Neil Rackham is one of the best known modern sales leader who combines expert theoretical knowledge with practical intuitions to deliver effective sales-as-a-process tools.

Sales-as-a-process dates back to NCR's founding father, John Henry Patterson. Rackman, the author of Spin Selling, has updated some of Patterson's original thinking about how to create an effective sales process.

One surprising result is that passion won't produce sales. Because passionate people aren't conscious listeners.

Neil Rackham explains why in this video -pay attention to the first 2:12 minutes. [Neil is talking about entrepreneurs, but he could be also talking about franchisors.]

The fundamental reason why [franchisors cannot sell franchises] is that, almost by definition, a franchisor has a deep enthusiasm for what they are doing and their products.

And one thing we know about selling, we've known for nearly forty years, the best selling isn't at all about your products and what you can offer, it is very much about the customer and their needs.

And franchisors very often swamp the customer.

After all, since 1970 research has shown that in a sales call the more time a customer talks the higher the probability that the call will succeed.

In my experience, franchisors cannot help themselves. When they get in front of the customer, they want to tell them The Story.

It can be a very compelling story, it just doesn't cause the franchise prospect to buy, as well as if they focused on the prospect and listened to what the prospect needs were and worked from there.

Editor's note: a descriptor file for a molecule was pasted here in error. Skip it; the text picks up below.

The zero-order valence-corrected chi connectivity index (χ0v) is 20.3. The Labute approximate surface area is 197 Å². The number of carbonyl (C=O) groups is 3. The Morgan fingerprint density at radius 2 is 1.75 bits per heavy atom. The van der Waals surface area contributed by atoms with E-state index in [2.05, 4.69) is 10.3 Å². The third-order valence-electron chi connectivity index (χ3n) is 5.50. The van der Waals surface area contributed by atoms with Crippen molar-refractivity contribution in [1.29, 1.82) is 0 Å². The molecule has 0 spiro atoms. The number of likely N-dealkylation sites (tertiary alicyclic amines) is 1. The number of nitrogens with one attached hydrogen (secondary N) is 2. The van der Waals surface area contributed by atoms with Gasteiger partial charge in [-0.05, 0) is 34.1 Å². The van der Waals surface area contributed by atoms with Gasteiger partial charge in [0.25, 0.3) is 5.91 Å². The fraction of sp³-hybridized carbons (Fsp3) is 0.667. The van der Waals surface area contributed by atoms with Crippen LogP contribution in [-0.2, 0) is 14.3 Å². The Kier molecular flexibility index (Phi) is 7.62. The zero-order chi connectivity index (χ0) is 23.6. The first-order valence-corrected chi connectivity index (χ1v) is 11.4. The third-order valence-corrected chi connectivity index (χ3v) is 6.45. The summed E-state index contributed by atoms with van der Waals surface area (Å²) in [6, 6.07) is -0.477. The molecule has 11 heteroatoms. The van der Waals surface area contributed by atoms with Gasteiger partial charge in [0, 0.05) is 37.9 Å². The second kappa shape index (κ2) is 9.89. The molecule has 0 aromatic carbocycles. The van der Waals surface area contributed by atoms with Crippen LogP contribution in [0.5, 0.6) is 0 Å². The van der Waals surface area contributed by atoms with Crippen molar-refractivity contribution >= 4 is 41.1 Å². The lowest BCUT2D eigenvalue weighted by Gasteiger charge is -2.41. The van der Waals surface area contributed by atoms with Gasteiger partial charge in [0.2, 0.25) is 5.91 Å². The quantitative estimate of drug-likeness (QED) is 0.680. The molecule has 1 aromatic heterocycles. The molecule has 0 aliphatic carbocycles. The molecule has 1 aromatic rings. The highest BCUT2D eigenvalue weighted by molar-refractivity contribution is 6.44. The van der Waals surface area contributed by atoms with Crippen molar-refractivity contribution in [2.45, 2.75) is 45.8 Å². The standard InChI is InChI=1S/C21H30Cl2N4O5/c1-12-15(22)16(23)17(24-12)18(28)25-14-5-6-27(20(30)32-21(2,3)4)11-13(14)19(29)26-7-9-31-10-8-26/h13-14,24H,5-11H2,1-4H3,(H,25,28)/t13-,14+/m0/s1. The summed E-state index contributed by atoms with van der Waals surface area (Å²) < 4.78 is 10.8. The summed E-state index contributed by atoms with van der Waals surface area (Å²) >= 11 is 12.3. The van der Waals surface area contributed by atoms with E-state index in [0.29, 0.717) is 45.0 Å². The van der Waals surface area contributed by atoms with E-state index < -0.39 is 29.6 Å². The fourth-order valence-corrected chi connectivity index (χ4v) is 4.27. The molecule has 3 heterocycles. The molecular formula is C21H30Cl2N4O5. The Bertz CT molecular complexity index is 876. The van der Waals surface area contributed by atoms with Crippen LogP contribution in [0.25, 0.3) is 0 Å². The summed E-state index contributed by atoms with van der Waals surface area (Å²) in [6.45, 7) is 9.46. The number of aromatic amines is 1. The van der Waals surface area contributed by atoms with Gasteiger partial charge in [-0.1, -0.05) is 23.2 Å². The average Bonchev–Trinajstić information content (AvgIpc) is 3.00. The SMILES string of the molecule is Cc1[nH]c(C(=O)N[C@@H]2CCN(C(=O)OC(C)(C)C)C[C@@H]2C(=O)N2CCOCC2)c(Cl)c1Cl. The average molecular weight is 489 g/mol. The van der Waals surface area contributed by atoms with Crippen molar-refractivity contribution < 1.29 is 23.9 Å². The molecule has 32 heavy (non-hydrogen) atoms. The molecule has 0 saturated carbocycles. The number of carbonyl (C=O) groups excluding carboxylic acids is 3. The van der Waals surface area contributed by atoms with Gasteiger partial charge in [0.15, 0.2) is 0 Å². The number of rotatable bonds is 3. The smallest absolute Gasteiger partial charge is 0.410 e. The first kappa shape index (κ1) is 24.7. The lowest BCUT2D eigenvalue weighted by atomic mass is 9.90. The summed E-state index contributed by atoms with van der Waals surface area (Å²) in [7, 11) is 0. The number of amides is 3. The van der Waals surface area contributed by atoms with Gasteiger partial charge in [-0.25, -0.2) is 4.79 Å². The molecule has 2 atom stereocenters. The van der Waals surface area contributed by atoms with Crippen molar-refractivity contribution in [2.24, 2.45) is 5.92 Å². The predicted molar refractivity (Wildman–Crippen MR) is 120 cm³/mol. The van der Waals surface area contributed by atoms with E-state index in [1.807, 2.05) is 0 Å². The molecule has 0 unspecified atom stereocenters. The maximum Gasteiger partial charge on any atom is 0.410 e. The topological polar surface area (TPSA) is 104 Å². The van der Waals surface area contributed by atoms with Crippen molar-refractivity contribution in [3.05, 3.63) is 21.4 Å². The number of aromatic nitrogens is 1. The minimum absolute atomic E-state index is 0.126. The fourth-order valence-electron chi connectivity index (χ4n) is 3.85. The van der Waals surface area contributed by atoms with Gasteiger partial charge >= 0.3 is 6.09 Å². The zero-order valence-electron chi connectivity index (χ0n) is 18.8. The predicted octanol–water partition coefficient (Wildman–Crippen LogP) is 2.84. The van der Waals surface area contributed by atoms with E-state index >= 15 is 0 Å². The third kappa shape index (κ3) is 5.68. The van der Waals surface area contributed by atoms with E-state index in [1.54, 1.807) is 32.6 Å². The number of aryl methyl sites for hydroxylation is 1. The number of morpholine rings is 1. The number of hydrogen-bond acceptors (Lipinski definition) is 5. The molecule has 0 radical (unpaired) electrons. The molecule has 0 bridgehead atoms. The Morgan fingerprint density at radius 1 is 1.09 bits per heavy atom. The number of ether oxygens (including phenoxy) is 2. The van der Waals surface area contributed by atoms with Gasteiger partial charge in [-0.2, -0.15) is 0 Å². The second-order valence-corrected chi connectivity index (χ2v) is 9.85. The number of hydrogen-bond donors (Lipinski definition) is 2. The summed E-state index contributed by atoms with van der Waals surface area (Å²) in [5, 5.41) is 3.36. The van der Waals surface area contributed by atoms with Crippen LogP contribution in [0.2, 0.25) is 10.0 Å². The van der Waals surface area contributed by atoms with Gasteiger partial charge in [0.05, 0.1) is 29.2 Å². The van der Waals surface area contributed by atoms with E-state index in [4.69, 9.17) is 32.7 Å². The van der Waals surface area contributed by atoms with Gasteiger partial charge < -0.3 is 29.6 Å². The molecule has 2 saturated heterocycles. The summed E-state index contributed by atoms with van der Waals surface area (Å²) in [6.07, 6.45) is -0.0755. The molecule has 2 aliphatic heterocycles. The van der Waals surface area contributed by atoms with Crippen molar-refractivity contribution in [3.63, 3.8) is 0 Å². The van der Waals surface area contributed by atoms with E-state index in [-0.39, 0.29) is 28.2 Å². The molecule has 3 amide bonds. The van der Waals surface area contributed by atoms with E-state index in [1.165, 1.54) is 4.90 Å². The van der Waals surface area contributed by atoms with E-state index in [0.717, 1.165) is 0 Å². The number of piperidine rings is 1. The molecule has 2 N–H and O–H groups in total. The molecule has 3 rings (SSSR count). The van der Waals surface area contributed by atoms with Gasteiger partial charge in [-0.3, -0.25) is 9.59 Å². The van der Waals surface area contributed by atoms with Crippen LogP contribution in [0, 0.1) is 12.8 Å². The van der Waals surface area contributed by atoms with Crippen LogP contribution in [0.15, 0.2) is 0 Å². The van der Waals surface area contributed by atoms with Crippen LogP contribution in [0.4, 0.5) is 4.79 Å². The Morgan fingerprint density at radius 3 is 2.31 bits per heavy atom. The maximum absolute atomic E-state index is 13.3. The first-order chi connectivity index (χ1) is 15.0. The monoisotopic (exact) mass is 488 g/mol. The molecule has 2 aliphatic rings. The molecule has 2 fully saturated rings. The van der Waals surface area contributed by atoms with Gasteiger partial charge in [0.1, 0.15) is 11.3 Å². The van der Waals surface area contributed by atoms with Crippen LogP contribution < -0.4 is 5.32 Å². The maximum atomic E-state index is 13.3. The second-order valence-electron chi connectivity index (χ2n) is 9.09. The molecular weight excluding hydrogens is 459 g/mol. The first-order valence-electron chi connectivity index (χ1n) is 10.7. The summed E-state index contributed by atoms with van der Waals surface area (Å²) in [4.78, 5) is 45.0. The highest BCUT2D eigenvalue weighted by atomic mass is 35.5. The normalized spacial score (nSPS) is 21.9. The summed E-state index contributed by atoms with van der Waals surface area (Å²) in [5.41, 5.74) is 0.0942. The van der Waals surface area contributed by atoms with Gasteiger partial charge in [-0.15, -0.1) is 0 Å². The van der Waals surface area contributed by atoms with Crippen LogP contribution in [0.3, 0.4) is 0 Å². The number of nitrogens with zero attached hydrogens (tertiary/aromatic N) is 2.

[Franchisors do listen], but they listen very selectively.

They are listening for how can I get in and start talking about what I can offer.

[But] when you study highly effective sales people, one of the things you find is that highly effective sales people talk about solutions or what they could offer very late in the sales process. Less effective sales people cannot wait until they can start talking about what they can do.

Franchisors are impatient people.

And often, they will jump in too quickly and start talking about answers. And the prospect listening to them doesn't link that answer to their needs. Because prospects have to start with their needs and move towards what fulfills their needs. The prospect doesn't want to start with the franchisor's products and start to work backwards.

Too many franchisors say: "We have this Great Thing, Do You Need it?"

And the answer the prospect often gives is: It is a Great Thing, But We don't Need it".

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